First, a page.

We can imagine thousands of situations where this might happen. The point is it should not happen. The leader should know every job he is asking his or her people to do. You trained for this job. You took the job because you felt you could do a better job than the guy who was doing it, right? You weren't just handed the white hat or the keys to the chief's car and told, "you got it," were you? If you were you have really missed an opportunity. You have missed the journey that is the education. Every short cut on the journey is a missed opportunity.
The time to learn is now before the opportunity passes. For the aspiring leader, you must be like a sponge ready to soak up any bit of wisdom that oozes out of a situation. Take every experience and compare it to the way you would have handled it. How well did it work? How would you have done it differently? Or would you? For the current leader the learning should never stop.
Missed opportunities occur with training as well. Have you ever been on a call and needed to use a piece of equipment that you were not familiar with, or not as familiar as you ought to be, and said to yourself, "I wish I paid more attention in class when they explained this."
Very often it is easy to laugh and joke about events like this but it does point out a real problem. The time to realize you need training is before you need it. Every time you walked past the rig and didn't take a tool off and use it is a missed opportunity. Every time you said, "I'll drill on that tomorrow" and didn't is a missed opportunity. Excuses come easy, but the true test of a leader is how well they do things.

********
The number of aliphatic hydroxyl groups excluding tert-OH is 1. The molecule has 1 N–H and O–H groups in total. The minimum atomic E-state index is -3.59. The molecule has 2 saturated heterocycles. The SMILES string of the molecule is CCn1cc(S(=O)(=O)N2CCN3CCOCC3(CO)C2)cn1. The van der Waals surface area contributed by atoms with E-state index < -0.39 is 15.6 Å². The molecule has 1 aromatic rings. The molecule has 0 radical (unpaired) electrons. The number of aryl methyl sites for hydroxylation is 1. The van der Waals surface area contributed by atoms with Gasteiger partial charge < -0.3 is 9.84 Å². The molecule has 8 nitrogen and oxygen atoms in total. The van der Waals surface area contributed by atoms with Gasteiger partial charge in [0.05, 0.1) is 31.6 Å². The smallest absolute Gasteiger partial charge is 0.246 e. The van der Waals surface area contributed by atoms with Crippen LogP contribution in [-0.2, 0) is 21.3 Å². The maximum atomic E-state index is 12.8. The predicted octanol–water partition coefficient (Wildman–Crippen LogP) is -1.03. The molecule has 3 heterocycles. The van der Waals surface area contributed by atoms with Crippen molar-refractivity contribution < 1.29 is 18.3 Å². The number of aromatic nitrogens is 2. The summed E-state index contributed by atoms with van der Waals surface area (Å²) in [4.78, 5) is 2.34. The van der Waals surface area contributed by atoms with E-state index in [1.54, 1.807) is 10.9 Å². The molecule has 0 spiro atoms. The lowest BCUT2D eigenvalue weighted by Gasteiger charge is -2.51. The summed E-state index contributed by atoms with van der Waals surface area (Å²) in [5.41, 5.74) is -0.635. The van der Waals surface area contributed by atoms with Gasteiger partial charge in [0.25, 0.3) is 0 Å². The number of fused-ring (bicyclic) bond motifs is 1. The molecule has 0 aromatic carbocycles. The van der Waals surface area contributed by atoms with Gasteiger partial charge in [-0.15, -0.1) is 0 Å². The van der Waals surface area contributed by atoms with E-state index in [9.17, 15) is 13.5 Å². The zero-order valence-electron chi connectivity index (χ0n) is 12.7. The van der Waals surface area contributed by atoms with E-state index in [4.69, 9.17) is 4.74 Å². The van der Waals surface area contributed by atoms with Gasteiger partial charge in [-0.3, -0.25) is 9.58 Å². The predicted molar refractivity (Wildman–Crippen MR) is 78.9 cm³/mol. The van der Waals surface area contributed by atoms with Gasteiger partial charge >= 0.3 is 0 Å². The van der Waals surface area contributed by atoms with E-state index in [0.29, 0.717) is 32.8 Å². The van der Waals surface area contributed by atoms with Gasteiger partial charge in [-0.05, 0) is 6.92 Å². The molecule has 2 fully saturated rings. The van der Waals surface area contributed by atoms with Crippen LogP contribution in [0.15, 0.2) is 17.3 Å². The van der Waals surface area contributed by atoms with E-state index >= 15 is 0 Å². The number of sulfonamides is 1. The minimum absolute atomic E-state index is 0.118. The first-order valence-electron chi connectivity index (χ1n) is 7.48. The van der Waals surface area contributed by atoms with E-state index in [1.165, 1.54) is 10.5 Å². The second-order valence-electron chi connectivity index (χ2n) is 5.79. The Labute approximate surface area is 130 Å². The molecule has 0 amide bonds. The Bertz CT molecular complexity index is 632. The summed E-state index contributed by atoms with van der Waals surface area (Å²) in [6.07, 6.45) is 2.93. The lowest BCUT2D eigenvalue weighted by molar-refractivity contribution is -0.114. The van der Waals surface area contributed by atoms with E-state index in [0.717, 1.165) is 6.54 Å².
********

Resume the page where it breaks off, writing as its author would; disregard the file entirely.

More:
As a leader you will be faced with many tasks; some tougher than others. When faced with the toughest I remember a sign that was posted in the office of one firehouse I worked in, it read "Look for a way, not a way out" and right below it was any other sign that read "Make it happen, don't make excuses."
I hope this commentary provided you with greater insight to the road ahead on the path to fire service leadership. I will be continuing the discussion in upcoming issues. Until then, stay safe.
Comments and questions are welcomed, send them to email@example.com. Don't miss the opportunity to tell someone how you feel!
Look for the next article, "The Journey: Loyalty and Honesty."
CHRISTOPHER FLATLEY, a Firehouse.com Contributing Editor, is a 20-year veteran of the FDNY and a lieutenant currently assigned to Ladder Company 21 in Manhattan. Chris has twice served as chief of the Blauvelt, NY, Volunteer Fire Company and is currently the assistant chief and training coordinator. He is a nationally certified Fire Instructor 1 and is an instructor at the Rockland County, NY, Fire Training Center and holds a degree in fire protection technology. He is a Master Exercise Practitioner on the Exercise Design Team through the Center for Terrorism and Disaster Preparedness. To read Chris' complete biography and view his archived articles, click here. You can reach Chris by e-mail at: firstname.lastname@example.org.